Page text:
Volume 59 Issue 9 September 2009

Richard Cavendish remembers the death of England's only pope, on September 1st, 1159.

Richard Cavendish remembers the death of England's only pope, on September 1st, 1159.

The two politicians fought on September 21st, 1809.

Martin Evans introduces a short series looking at changing attitudes to history in the former Communist states.

Catherine Merridale examines competing versions of Russia's troubled past in the light of present politics.

John Haywood explains why the tactics adopted by the Gallic leader Vercingetorix to resist Julius Caesar’s conquest of Gaul played into Roman hands.

According to the will of Henry VIII, it was the younger sister of the ill-fated Lady Jane Grey who would follow Elizabeth I to the throne of England. Yet few now know of the short, passionate and dangerous life of Katherine Grey, writes Leanda de Lisle.

Richard Overy examines recent analyses of how Europe became embroiled in major conflict just two decades after the trauma of the Great War and we look at events and broadcasts commemorating September 1939. 

Bettany Hughes contemplates the vanity of her profession as she outlines the reasons why we must continue to engage with our very distant past.

Richard Cavendish explains how, on September 12th, 1959, the Soviet Union launched Luna 2, the first spacecraft to successfully reach the Moon.

Terry Deary’s hugely popular Horrible Histories have leapt beyond the page onto airwaves, stage and screen. Peter J. Beck considers the success of the format and what it tells us about history aimed at children.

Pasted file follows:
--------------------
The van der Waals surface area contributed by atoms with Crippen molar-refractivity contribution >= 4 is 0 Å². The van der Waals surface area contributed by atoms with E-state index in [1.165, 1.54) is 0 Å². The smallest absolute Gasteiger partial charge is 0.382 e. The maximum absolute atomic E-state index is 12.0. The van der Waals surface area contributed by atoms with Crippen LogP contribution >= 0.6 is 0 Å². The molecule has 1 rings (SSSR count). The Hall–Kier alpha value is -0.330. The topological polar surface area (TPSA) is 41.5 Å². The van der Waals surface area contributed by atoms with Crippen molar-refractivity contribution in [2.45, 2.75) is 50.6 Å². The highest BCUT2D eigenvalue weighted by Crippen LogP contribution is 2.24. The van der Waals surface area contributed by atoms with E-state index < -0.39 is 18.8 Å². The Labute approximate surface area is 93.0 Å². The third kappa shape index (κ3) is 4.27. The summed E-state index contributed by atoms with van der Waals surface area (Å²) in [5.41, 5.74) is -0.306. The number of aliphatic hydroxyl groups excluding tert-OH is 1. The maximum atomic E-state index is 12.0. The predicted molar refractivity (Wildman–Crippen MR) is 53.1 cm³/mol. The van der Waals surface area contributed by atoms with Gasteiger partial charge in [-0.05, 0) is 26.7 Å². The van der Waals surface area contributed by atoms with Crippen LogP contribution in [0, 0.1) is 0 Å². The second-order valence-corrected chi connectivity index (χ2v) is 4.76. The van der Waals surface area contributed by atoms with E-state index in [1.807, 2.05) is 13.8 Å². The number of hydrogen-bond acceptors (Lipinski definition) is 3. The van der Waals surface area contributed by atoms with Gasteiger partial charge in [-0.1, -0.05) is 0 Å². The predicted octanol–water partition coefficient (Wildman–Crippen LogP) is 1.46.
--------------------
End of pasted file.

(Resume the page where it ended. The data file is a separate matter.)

Since at least the 18th century, the traditional English summer sport has inspired cartoonists, as Mark Bryant demonstrates.

Two hundred and fifty years ago a British Army under General James Wolfe won a momentous battle at Quebec. But, as Stephen Brumwell argues, a crucial – and neglected – ingredient in Wolfe’s dramatic victory was the professionalism of the army he had helped to create.

Frances Spalding on John Piper’s pursuit of an English vision during the Second World War.

The German army’s training, discipline and Blitzkrieg tactics – directed by the supremely confident Führer – swept away Polish resistance in 1939. It took the shell-shocked Allies another three years to catch up, writes Andrew Roberts.

On the anniversary of the London writer’s birth, Peter Martin celebrates the legacy of a man admired for his insight and humanity, qualities forged in the darker and less well analysed episodes of his life.

Recent research by medical scientists and historians suggests that George III had manic depression rather than porphyria. Scholars will need to take a fresh look at his reign, writes Timothy Peters.

The repatriation of British soldiers’ bodies from Afghanistan goes against a long tradition of burying the war dead in some foreign field and brings the conflict closer to home, writes Nick Hewitt.